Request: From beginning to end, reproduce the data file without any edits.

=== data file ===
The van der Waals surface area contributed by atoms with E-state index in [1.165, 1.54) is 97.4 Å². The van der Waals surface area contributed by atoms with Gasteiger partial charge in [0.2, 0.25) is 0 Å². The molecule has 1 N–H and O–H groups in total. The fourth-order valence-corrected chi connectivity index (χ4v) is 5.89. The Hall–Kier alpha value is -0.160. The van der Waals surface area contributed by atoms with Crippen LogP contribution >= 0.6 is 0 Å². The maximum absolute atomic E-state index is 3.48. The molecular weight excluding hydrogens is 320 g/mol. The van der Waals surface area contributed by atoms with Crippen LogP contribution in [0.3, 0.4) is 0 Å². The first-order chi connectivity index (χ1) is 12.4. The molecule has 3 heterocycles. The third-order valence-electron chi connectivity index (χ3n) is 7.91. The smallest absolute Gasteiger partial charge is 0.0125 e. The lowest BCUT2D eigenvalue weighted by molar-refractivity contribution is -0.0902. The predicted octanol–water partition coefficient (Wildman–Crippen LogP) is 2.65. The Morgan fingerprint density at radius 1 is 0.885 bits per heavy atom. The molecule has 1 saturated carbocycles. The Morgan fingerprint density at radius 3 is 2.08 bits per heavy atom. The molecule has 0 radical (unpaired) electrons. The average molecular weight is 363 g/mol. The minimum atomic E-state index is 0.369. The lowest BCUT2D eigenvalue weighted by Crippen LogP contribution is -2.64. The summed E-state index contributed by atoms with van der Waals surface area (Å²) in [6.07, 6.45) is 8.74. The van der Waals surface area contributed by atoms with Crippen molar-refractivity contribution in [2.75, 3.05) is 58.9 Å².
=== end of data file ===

The van der Waals surface area contributed by atoms with E-state index in [1.165, 1.54) is 97.4 Å². The van der Waals surface area contributed by atoms with Gasteiger partial charge in [0.2, 0.25) is 0 Å². The molecule has 1 N–H and O–H groups in total. The fourth-order valence-corrected chi connectivity index (χ4v) is 5.89. The Hall–Kier alpha value is -0.160. The van der Waals surface area contributed by atoms with Crippen LogP contribution >= 0.6 is 0 Å². The maximum absolute atomic E-state index is 3.48. The molecular weight excluding hydrogens is 320 g/mol. The van der Waals surface area contributed by atoms with Crippen LogP contribution in [0.3, 0.4) is 0 Å². The first-order chi connectivity index (χ1) is 12.4. The molecule has 3 heterocycles. The third-order valence-electron chi connectivity index (χ3n) is 7.91. The smallest absolute Gasteiger partial charge is 0.0125 e. The lowest BCUT2D eigenvalue weighted by molar-refractivity contribution is -0.0902. The predicted octanol–water partition coefficient (Wildman–Crippen LogP) is 2.65. The Morgan fingerprint density at radius 1 is 0.885 bits per heavy atom. The molecule has 1 saturated carbocycles. The Morgan fingerprint density at radius 3 is 2.08 bits per heavy atom. The molecule has 0 radical (unpaired) electrons. The average molecular weight is 363 g/mol. The minimum atomic E-state index is 0.369. The lowest BCUT2D eigenvalue weighted by Crippen LogP contribution is -2.64. The summed E-state index contributed by atoms with van der Waals surface area (Å²) in [6.07, 6.45) is 8.74. The van der Waals surface area contributed by atoms with Crippen molar-refractivity contribution in [2.75, 3.05) is 58.9 Å².